Since the first cohort of the AgL program five years ago, the team of AARP executives and Georgetown faculty has modified it as the needs of the organization have changed. They also have launched new short courses on topics such as using data effectively or working with the so-called sandwich generation. 

One element that has not changed is the strategic learning project, in which participants work in teams to take on real-life management issues within the company. 

“These projects are a vehicle for them to apply what they are learning in the classroom in a way that is not artificial,” O’Leary says. The goal is for participants to leave the program with increased confidence in their ability to lead, along with specific tools and techniques they can apply back in the office. 

O’Leary also finds that after working together with other participants and developing a common language to describe issues, most participants stay connected after the program. “They build connections with people in the organization whom they wouldn’t ordinarily see on a day-to-day basis and leave with 20 people they can call or send an email to and say, ‘We have something intersecting, let’s work on this together,’” he says.

On the Money

 

For most nonprofit organizations, one of the most difficult changes to make is in fundraising for programs — and yet, doing that effectively can be one of the most crucial changes they can make, according to Curt Weeden, president of the consulting firm Business & Nonprofit Strategies Inc. Weeden developed his New Strategies Program as a way to bridge the gap between the nonprofit and corporate worlds. 

“For a long time, I have been concerned the country doesn’t understand the full value of what the nonprofit community brings to the table,” he says. “We should be doing more to help that sector.” 

A former vice president at Johnson & Johnson, Weeden founded a group called the Association of Corporate Contributions Professionals, a national trade group for the philanthropic arm of corporations. 

Working with more than 200 companies involved with the group, Weeden persistently found nonprofits struggled to develop strategies aimed at securing funding from businesses. “Bringing nonprofit CEOs and vice presidents of development together in small groups might lead to different and more effective ways of securing business support,” says Weeden. 

Out of this idea, New Strategies was born in 2011, and four years later Weeden approached Georgetown about a partnership. New Strategies is now a part of McDonough’s Global Social Enterprise Initiative (GSEI), where Weeden co-leads the program with William Novelli, GSEI founder and a distinguished professor of the practice. Over 700 nonprofit organizations have taken part in New Strategies advanced management forums, making it the largest initiative of its kind in the United States.

Uniquely, all program expenses are covered by corporate funders; nonprofits pay nothing to attend a New Strategies event. Last year, funders included Aetna, Bristol-Myers Squibb, Ford, Johnson & Johnson, and more than a dozen other major companies. Businesses often are motivated to send nonprofits to Georgetown because the training enables organizations to design much broader and sustainable ways of generating revenue. 

“They become far less reliant on a single business or a small cluster of donors by building a strong base of support,” says Weeden.

The New Strategies course is taught over an intensive four days and makes use of outside experts on such issues as cause marketing and using artificial intelligence to optimize donor databases. Faculty members include Leslie Crutchfield, executive director of GSEI, and Melissa Bradley (B’91), an adjunct professor and a top expert on impact investing.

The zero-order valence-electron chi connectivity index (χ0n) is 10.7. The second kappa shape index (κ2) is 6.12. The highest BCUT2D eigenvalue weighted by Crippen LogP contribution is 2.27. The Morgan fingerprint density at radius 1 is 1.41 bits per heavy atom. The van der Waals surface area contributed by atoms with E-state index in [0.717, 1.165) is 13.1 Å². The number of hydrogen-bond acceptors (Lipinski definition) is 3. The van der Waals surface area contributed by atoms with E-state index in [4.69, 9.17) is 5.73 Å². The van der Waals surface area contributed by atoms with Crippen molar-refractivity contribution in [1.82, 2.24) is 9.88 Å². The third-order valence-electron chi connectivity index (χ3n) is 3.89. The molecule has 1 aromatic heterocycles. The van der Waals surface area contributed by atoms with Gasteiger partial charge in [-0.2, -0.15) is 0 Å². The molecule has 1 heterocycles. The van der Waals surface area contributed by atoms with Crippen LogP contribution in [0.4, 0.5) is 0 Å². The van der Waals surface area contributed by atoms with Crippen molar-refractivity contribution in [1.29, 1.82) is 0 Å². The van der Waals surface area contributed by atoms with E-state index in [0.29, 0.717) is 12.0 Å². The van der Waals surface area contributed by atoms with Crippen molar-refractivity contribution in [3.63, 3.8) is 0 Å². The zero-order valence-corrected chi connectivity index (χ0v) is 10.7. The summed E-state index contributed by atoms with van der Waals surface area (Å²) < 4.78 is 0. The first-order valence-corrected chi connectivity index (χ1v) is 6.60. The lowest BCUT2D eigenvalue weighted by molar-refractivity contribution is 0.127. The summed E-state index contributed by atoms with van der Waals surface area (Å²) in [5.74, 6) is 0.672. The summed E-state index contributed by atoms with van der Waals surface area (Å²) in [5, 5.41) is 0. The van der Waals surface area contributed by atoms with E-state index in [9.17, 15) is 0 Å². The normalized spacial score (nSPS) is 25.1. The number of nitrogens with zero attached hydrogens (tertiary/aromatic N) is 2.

For David Adame, president and CEO of CPLC, one of the top Hispanic nonprofits in the nation, the New Strategies course opened with a shock. Of the four main “buckets” for fundraising — government, corporations, foundations, and individuals — CPLC had been doing well only in the first two. 

“What slapped me in the face was that those were the two smallest buckets from which to raise money,” says Adame, whose group is the largest community development corporation in Arizona. “Seventy percent of funds come from family foundations and individuals.” 

In response, Adame’s organization created a new position specifically for individual giving and placed renewed focus on foundations. “Our foundation money has increased 1,000 times,” he says.

Even with corporations, however, Adame’s group started to think more creatively. For example, when CPLC was looking to develop two large apartment complexes a few miles from a community health center, it bypassed the banks and instead approached health care company United Healthcare (UHC), securing a loan for $22 million at 1 percent interest. In return, the group allowed UHC to put its branding on the health clinic and set aside 100 units in the apartment complex for patients referred by UHC’s social workers. 

That helped UHC fulfill regulatory requirements under Obamacare and save money as well. One example of the latter was a Native American family from the Navajo Nation Reservation, a 300-mile drive from Phoenix. “UHC was spending $300,000 a year on this family, and 40 percent was nonmedical — it was the cost of transportation and housing,” Adame says. “Now, UHC only spends $100,000 on this family.” 

According to Weeden, part of the key to nonprofits improving their fundraising capabilities is learning how to tell their stories better and recognize the unique services they provide. 

That notion struck a chord with Adame. “We had been doing well on technical issues, but we weren’t telling the story of how we helped someone survive domestic violence,” he says. 

Since attending the course, Adame has seen a dramatic increase in funds. While previously the organization served 200,000 families a year, this past year it served 360,000 — and in five years, it hopes to serve 1.5 million. 

“I would like to see business donors begin to stand up and say, we need to value nonprofit organizations differently, and maximize the contributions they 
can make to society,” adds Weeden. “We need all of the payers acting more responsibly and effectively together.” GB

Mercy Astorga of World Vision takes part in the New Strategies program from McDonough’s Global Social Enterprise Initiative.

Published in Georgetown Business magazine, Spring 2019